Today, many committed and conscientious travellers urgently seek out these struggling cultures in an attempt to learn and understand a little of our vanishing world before it’s too late. As these modern explorers set off to mix with the famous Masai of Kenya or the serene hill tribes of Thailand and Vietnam, one race is all but overlooked - even in their own land. The Ainu, a once hardy and self-reliant people from the northern island of Hokkaido in Japan, are living the twilight of their existence.
For centuries, anthropologists and scientists argued the origins of the Ainu and it wasn’t until modern DNA techniques were available that definitive results could be reached. The Ainu are now believed to have originated from the Russian Far East and Mongolia, although their genetic strains are as widespread as North America and Tibet.
Essentially a hunting, fishing and gathering people, the Ainu have strong spiritual beliefs that include the worship of many gods, particularly those representing the most important elements of the Earth and those providing for their daily struggle. They have a deep respect for the wild bear, and even though they hunt the beast in a brutal ritualised ordeal called ‘iyomante’, the poor animal is considered a god and the act of killing it is believed to return its spirit to heaven.
Beginning in the mid-15th century, the racially and culturally foreign Japanese from Honshu moved north and began usurping the Ainu’s land and oppressing the people until, at the onset of the 20th century, precious little remained of the Ainu culture as it was consumed and assimilated into that of the dominant Japanese. In 1993, the Ainu launched a famous last ditch effort to retain what was left of their land and heritage. A lawsuit against the Japanese was begun in an attempt to stop them damming the Saru River and submerging their last traditional town, Nibutani. Despite the outcry, the Ainu lost.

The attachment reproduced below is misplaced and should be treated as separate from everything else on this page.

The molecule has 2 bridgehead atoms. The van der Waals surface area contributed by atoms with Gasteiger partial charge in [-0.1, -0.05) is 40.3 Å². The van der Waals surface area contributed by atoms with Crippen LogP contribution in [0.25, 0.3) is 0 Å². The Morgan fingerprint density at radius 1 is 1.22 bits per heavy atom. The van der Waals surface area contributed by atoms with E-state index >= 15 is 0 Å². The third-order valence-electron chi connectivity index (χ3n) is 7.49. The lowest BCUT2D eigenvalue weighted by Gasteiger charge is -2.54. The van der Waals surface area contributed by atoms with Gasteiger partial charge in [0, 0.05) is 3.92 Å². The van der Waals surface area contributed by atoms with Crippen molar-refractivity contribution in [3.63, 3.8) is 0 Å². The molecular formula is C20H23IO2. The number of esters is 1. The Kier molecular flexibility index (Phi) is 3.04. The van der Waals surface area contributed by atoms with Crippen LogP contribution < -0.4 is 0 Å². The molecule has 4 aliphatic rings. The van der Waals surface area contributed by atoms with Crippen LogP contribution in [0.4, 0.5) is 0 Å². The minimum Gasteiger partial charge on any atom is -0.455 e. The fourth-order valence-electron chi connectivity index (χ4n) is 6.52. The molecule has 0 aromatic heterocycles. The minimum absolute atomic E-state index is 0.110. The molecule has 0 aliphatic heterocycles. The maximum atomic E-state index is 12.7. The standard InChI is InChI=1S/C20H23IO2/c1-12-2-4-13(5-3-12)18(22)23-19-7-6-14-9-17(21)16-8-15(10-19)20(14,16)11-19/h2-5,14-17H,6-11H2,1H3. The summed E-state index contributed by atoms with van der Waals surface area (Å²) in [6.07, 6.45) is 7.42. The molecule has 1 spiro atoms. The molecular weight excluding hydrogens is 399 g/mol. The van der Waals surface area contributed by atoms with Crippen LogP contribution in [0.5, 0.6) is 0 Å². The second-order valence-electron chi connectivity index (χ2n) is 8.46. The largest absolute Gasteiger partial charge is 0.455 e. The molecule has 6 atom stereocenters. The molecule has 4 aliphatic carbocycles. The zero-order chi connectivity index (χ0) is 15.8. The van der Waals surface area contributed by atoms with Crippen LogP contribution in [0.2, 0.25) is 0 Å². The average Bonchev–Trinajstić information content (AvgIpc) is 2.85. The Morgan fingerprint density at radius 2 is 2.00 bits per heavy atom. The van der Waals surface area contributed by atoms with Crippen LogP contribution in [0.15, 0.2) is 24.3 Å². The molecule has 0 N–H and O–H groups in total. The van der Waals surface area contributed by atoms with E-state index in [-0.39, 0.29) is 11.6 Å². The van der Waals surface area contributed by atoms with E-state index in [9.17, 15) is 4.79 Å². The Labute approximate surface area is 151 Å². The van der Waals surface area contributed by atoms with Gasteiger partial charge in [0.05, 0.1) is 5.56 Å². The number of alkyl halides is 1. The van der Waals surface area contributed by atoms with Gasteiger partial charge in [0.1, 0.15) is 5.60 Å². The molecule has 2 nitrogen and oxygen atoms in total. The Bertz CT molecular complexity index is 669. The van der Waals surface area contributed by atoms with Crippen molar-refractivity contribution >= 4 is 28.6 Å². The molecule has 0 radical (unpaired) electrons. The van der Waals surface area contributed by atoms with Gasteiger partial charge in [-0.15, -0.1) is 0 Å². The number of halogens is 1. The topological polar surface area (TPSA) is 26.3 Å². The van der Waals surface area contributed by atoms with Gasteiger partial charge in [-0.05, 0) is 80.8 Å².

Today the most visible remnant of the Ainu culture is the expansive cultural museum in the town of Shiraoi, about 50 kilometres south of the capital Sapporo. Here visitors can witness several re-enacted traditional dances, wander an authentically recreated kotan (village), tour the museum or buy unusual mementos like dried whole salmon, tamasai (jewellery) and tribal t-shirts. Proud Ainu guides will escort the tours and cheerfully relate the secrets of their people and intricate ceremonies. Poignant 19th century photographs hang on the walls, showing clearly a handsome, defiant and distinct race of people still quietly resisting the Japanese occupation. Look into the eyes of the few remaining young Ainu and you’ll see the fiercely independent spirit still burning deep inside.
For the regular tourist, Hokkaido is famed for its winter sports, particularly skiing. The mountains of Hokkaido have some the most reliable snow in the world. But plenty happens in the warmer months too.
The dramatic scenery and landscapes are postcard perfect and play host to trekkers, kayakers, climbers, rafters and mountain bikers who revel in the off-season, snow-free forests.
The Niseko Adventure Centre (NAC) has a smorgasbord of mild and wild activities to entertain and exhilarate visitors for all ages for days on end. Their adrenalin catalogue reads like a how-to manual for the modern adventurer. Take the kids and let them learn the finer points of indoor rock climbing, river rafting or orienteering. There’s even a stag beetle search for those not afraid of the creepy-crawlies.